Punks at powerHouse
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I forgot to charge the camera battery! It died before I could get any pictures : ( So in lieu of me actually doing my job: 1. Here is a pic of the powerHOUSE Arena, taken by our own Kai Twanmoh. 2. Here is a picture of Cheetah Chrome, stolen from here, taken by Jesse Fisk Cravens. Now add large Ray-Ban-type aviator glasses and that’s pretty much what he looked like last night. 3. Here is a picture of the “average attendee,” as MS Painted by the MS Paintmaster herself, Sunny Katz.
Last night, Cheetah Chrome (of The Dead Boys), Mike Hudson (of The Pagans), and Bob Pfeifer (of Human Switchboard) stopped by the powerHOUSE Arena in DUMBO on their twenty-somethingth stop for their “Cleveland Confidential” book tour. They were joined by Eric Davidson (of The New Bomb Turks), and Luc Sante (of the New York Review of Books) moderated. All four of these musically-inclined gentleman have just released new books, hence the tour and last night’s event.
Eric Davidson read first, looking tense and gripping the mic stand like you’d think a punk rock singer would. The section he read, which was from We Never Learn, talked about the history of Cleveland, and we learned great facts about Ohio, such as 1) that nearby Akron, Ohio gave birth to more musical importance in three acts (The Cramps, Devo, and Chrissie Hynde) than the entire state of Florida has in its history, 2) that more presidents and serial killers have come out of Ohio than any other state, and 3) that “Dayton fucking sucks.”
Bob Pfeifer read from his new novel University of Strangers, which covers such light ground as the rarity of actual eggs in prison and how one should go about being pregnant and addicted to heroin while being a hooker (conclusion: they shouldn’t). His prose matched his subject matter: no-nonsense and brutal.
Mike Hudson read a section from his Diary of a Punk called “All the Wrong People Are Dying” which talked about the deaths of Stiv Bators, Joey Ramone, and Johnny Thunders, among others, and elicited thoughtful sighs of affirmation from the audience.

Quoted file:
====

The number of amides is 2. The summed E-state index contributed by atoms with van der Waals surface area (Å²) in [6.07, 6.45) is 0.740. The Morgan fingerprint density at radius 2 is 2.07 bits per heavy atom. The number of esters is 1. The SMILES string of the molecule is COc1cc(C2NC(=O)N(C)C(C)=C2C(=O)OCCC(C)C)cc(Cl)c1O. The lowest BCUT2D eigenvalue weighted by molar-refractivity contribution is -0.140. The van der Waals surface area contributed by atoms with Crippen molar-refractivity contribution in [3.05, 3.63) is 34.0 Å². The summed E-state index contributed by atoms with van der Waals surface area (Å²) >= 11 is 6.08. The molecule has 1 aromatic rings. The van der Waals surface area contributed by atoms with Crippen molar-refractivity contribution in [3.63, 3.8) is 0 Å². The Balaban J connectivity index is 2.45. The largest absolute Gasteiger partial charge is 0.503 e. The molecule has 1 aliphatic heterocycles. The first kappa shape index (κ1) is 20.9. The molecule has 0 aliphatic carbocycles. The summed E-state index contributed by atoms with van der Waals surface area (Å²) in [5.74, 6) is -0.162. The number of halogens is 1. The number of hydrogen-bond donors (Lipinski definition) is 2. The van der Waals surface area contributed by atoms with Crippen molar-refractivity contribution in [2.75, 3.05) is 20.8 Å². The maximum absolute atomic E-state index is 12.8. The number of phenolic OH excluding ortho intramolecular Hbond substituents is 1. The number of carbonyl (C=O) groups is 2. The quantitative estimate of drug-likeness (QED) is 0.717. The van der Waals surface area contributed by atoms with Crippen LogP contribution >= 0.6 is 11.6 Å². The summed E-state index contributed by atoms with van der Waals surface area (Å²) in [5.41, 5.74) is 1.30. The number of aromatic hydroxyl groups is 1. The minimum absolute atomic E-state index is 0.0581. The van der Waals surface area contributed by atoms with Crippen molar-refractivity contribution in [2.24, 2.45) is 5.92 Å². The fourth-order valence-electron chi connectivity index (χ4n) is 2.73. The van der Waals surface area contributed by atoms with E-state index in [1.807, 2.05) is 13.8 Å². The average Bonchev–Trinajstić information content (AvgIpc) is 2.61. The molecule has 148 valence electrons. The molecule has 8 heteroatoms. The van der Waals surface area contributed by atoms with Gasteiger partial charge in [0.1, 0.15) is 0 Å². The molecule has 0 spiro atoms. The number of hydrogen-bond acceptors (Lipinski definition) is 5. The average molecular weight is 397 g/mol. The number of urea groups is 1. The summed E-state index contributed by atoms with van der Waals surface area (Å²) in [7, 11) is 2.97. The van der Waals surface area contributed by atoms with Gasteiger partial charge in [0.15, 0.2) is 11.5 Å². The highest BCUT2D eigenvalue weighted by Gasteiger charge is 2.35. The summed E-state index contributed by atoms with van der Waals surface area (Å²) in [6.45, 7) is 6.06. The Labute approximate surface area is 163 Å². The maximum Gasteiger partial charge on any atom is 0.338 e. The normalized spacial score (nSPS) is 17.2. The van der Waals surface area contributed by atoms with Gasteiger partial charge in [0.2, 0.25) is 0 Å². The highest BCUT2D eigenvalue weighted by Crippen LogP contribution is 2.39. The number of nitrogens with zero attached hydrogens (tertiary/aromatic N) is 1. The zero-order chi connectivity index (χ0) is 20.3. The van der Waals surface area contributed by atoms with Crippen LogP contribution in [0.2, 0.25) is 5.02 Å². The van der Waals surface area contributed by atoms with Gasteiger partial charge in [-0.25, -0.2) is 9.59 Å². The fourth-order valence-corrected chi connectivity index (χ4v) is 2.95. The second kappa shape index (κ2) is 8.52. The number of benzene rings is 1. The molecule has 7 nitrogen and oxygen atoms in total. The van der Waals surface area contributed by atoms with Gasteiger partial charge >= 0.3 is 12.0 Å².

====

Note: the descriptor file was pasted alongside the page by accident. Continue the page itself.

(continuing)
Cheetah Chrome read an excerpt from A Dead Boy’s Tale, during which we heard about a time that Neil Diamond and The Dead Boys were staying at the same Holiday Inn. On the first night, Neil Diamond complained that they were making too much noise, so The Dead Boys had to switch rooms. Later, they wanted to eat at the hotel’s restaurant but couldn’t, because Neil Diamond had shut down the restaurant for a private party. So after their show that night, The Dead Boys told the crowd that they were the best ever, and should therefore come back to their hotel with them afterward to party. The room number they gave the audience was not theirs — it was Neil Diamond’s.
Afterward, there was a Q&A session, in which the men answered questions like “Are there any advantages to being from Cleveland?” This was the part that made it obvious that Davidson was the only one not coming off a multi-city book tour. While the answer to this question ranged from the one-word “No” (Chrome), to the slightly more lengthy, “When you’re only paying $125 in rent, it’s a lot easier to spend $1500 a month on coke” (Hudson), Davidson’s answers were given in multi-part, explicative-filled rants. When he wasn’t answering questions, he was fidgeting and giving the audience smiles and thumbs-ups. If this is his natural state, he must have had a hard time at Ohio State, where the New Bomb Turks formed.
–Julia Jackson is working on her MFA in fiction at Brooklyn College, and is a regular contributor for Electric Dish.